1. Make a link to the source of the passage of prose you want to use as the basis of your poem.(FILE 1)
2. Paste this passage of prose into a word processor. Highlight the words you want to use in your poem with a standout colour. (e.g. Pink or green.) Save as “xxx – highlighted. (FILE 2)
3. Copy and paste a second copy. In this second copy delete all the unwanted material. Without changing their order, rearrange the remaining words into the lines and stanzas you want, then remove all the highlighting. Add a title (if you want to give your poem one) and the date (if you want to remember in the future when you wrote it). Then save. (FILE 6) You will be pasting this as the text of your post.
4. Return to your first copy and make a PDF copy for the permission e-mail. (FILE 3)
5. Copy and paste a second copy. In this second copy highlight in black everything you want to “black out”. Save as “Blackout for xxx”. (FILE 4) This blackout copy needs to be used to produce the jpg file that you will upload as an image in your post.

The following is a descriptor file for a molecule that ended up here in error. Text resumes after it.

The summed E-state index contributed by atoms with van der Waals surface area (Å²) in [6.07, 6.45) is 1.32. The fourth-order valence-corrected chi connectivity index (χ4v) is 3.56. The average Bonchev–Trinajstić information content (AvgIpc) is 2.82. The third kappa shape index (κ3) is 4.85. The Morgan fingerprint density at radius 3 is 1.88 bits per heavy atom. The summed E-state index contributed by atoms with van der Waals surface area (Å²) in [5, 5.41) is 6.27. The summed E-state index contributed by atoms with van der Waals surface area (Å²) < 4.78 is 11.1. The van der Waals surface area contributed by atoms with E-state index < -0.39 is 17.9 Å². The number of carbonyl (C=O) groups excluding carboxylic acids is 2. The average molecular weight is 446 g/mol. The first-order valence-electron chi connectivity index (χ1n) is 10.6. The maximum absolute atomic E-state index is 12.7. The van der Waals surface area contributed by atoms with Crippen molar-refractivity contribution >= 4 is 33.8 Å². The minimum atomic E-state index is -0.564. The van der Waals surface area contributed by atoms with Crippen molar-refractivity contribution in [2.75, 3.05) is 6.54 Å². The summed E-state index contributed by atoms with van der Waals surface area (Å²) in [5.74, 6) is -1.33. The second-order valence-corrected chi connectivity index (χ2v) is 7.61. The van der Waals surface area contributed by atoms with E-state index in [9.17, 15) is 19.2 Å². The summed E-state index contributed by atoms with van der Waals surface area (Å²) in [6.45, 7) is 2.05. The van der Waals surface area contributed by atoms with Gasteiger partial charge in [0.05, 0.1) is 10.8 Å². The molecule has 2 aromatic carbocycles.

6. Maximise your word processor window, then scroll your blackout copy until it is as large as possible without losing any of it, then use the Snipping Tool to make a jpg of your blackout copy. Maintaining the aspect ratio, resize the image to a width of 400 pixels, using Paint or any other software that will perform such a task.
1. A shortcut to the original text.
2. A highlighted version in WordPerfect. (For making the poem and a PDF version. Will metamorphose into the blackout version.)
3. A PDF highlighted version. (For the permission e-mail.)
4. A blackout version. (For making the jpg version)
5. A jpg of the blackout version.
6. The poem.
Good lord…what a process 🙂
Thanks Ben…I may give it a try…but this really isn’t a poem.
Which is just the point, I suppose. :). I could have a shot … ?
lol…go ahead if you want:)
Thank you. Let,s see what we get. 🙂
Sounds like a very romantic life 🙂
Amazing how certain chapters in our life are such huge turning points for us. Maybe this is what you meant when you said certain things in college stayed with you…
Romantic…lol…that me…romanticizing the past…